Wednesday, May 27, 2009

Dice Included...

At Wittcon this year, I ran a seminar on game design and publishing entitled Dice Included. The basic premise of the piece was how each and every little thing you do along the way of taking your game from an idea to a published product is as much of an adventure as a business venture. Once you turn that page and say that you're serious about publishing and selling, you've got to watch every single copper piece carefully (thus the title of the seminar).

To include a set of dice (2d6 and 2d10 for WEGS) would be an awesome addition to the Old Skool bag, but doing so would add about $1 more to the cost it took me to put the package together. While that's only .25 a die, it's also 25% of the retail price. Taking just a buck off the margin is a dicey thing to do for a small press endeavor. Sure I could get the dice much cheaper, if I ordered a thousand of each type, but I'm not ready to add two big dice-filled bean bag chairs to my tv room right now...

I read earlier this week on the Grognardia blog that when the D&D box set was sold over in the UK, the fact that the books came with dice caused the product to be taxable; adding dice established it as a game and not a set of books (books are not taxable). Supposedly stores removed the dice to increase sales. I say supposedly because this was only mentioned in a reply to a post and I can't verify it.

While adding dice would strongly establish the Old Skool bag as a game, I think the inclusion of the card deck has similar results (as does the beefy barbarian warrior chucking dice at you).

Saturday, May 23, 2009

Dice Rule!

This month has flown by (and with very little posting). This due mostly to the summer con preparations and getting everything in place for the booths and promotional side of things (like advertising). This stuff sneaks up on me every year and though I might be smarter about these things, I don't know if I'm better at it.

The other thing that has been consuming most of my time is the writing of the next WEGS 101 installment: Dice Rule! (or How To Run A Wicked Game). Pre-Vegas it was 8 chapters big and 88 pages long (or 8/88 in WEGS lingo). Since then, I've added 4 more chapters and about 44 pages (4/44). So, this is becoming a healthy sized tome. It should be ready for a Gen Con release.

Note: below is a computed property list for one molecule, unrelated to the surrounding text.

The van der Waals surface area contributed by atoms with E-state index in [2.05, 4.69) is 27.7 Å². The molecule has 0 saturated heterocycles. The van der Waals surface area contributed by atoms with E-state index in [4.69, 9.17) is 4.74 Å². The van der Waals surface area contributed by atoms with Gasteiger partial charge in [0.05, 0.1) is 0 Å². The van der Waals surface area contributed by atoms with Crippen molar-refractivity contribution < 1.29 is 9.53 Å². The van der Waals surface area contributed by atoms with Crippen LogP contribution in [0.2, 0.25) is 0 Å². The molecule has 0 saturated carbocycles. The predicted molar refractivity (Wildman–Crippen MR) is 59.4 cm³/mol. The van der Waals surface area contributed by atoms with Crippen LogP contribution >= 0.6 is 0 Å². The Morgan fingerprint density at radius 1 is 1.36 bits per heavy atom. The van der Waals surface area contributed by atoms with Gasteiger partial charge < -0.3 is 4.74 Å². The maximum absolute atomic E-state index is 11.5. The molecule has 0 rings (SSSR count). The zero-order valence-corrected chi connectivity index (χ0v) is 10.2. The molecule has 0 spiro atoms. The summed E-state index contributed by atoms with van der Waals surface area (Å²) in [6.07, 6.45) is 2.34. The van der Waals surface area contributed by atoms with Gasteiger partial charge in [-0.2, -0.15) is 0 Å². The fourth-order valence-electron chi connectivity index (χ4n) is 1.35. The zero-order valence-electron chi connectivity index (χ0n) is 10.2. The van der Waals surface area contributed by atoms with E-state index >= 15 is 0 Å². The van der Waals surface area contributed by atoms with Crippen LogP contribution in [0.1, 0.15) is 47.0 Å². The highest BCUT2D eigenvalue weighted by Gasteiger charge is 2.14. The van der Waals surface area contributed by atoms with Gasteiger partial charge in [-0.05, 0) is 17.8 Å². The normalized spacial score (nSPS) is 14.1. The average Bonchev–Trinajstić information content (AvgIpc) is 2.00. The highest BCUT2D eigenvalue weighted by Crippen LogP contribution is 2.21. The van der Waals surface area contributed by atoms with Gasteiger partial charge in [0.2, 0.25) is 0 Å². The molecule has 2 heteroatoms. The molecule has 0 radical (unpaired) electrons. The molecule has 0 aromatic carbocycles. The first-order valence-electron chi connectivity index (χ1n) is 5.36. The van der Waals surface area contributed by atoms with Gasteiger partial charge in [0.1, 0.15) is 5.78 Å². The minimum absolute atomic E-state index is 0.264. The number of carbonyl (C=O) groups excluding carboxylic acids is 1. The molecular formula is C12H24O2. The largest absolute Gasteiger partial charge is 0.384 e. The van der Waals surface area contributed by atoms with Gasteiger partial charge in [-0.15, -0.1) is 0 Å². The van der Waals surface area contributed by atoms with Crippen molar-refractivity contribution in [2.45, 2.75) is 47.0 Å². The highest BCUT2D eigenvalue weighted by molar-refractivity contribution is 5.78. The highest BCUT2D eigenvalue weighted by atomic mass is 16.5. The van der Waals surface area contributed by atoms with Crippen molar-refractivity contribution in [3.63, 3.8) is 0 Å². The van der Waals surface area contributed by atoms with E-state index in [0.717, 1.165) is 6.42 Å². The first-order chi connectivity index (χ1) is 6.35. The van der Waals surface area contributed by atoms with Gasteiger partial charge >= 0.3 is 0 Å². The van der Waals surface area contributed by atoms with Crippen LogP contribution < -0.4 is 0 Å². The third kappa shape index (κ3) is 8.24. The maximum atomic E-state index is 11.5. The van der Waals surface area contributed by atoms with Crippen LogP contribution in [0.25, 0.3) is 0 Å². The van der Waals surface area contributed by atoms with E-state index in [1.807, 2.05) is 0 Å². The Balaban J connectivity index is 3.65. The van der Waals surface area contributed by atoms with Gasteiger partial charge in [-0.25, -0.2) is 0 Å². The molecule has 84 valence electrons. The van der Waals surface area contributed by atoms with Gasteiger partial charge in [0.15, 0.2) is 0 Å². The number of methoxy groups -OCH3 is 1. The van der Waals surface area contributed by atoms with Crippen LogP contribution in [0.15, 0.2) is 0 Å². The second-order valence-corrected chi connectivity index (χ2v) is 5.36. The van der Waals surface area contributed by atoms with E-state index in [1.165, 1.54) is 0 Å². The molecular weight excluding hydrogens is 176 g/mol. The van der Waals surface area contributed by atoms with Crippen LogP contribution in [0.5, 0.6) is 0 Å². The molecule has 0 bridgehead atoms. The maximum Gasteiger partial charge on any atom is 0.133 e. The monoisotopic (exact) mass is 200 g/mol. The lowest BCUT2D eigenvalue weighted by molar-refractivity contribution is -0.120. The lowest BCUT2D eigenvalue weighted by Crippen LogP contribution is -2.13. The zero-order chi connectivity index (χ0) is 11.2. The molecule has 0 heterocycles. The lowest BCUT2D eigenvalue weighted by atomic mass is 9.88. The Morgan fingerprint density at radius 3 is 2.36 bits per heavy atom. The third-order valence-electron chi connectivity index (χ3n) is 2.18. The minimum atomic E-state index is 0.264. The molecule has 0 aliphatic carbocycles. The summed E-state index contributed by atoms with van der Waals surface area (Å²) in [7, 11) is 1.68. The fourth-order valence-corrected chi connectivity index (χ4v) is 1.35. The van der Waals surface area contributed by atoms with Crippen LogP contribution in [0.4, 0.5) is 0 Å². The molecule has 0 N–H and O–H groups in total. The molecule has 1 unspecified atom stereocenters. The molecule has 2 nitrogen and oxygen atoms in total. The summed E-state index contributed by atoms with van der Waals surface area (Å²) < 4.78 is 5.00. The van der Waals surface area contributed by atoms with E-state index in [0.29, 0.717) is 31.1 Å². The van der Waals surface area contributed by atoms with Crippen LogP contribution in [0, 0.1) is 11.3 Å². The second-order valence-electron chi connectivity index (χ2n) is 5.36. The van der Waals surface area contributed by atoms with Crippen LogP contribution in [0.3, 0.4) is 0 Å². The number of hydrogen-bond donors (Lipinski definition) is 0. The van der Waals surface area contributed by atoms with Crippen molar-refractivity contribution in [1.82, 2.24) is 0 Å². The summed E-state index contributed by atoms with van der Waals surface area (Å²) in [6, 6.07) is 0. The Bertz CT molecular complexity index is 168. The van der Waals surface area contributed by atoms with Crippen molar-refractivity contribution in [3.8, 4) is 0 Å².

I'm obsessed with finishing the first draft of the book by the end of this month, just as I turn the page on another mortal year.

One week to go!

Monday, May 4, 2009

Tips For Freelancers

One of the GTS seminars I attended was run my Mike Stackpole, who is "a science fiction and fantasy author best known for his Star Wars and Battletech books" (according to the opening line of his wikipedia bio). You can find out more about him via his personal site; he's done a lot more in the industry than that, being one of the early champions of D&D during its commercial demonization.

The seminar, titled the same as this blog entry, focused on how to find work as a freelancer in the gaming industry from a writer's standpoint (and a bit for artists, too). I don't have any plans nor the time for freelancing, but from a game company standpoint, it gave me some insight on how to navigate working relationships for future projects. Lots of good points and laughs throughout the seminar; two quotes I wrote down:

"When you enter the game industry, you take a vow of poverty; game companies will help you keep that vow every step of the way."

"Sufficiently advanced stupidity can sometimes be mistaken for malice."

Both are paraphrased, but the first quote illustrated that the game industry is notoriously impoverished (unless you create the next Magic The Gathering) and no one should delve there with prospects of getting rich quick (or at all). The second quote was just advice to not sweat the small stuff (like publishers who edit the heck out of your piece and strip it of all the cool stuff).

So much for my get rich scheme...

Saturday, May 2, 2009

Beer and Peanut

Ever since I saw the news story on the NJ hit man who hid one of his victims under a hotel room bed (and the body wasn't discovered for a couple of weeks), I take a quick peek under the bed of any hotel room I stay in. Quirky precaution, but it reveals a world of info on just how thorough the rooms are sanitized (or not). So, imagine my horror when checking under my Vegas bed and finding an empty bottle of beer and a solitary peanut. It's not so much that they former tenant left the empty beer bottle, but what were they thinking about by leaving only one peanut?!? That's not even worth cracking the shell for...

At least it wasn't a pair of eyes looking back...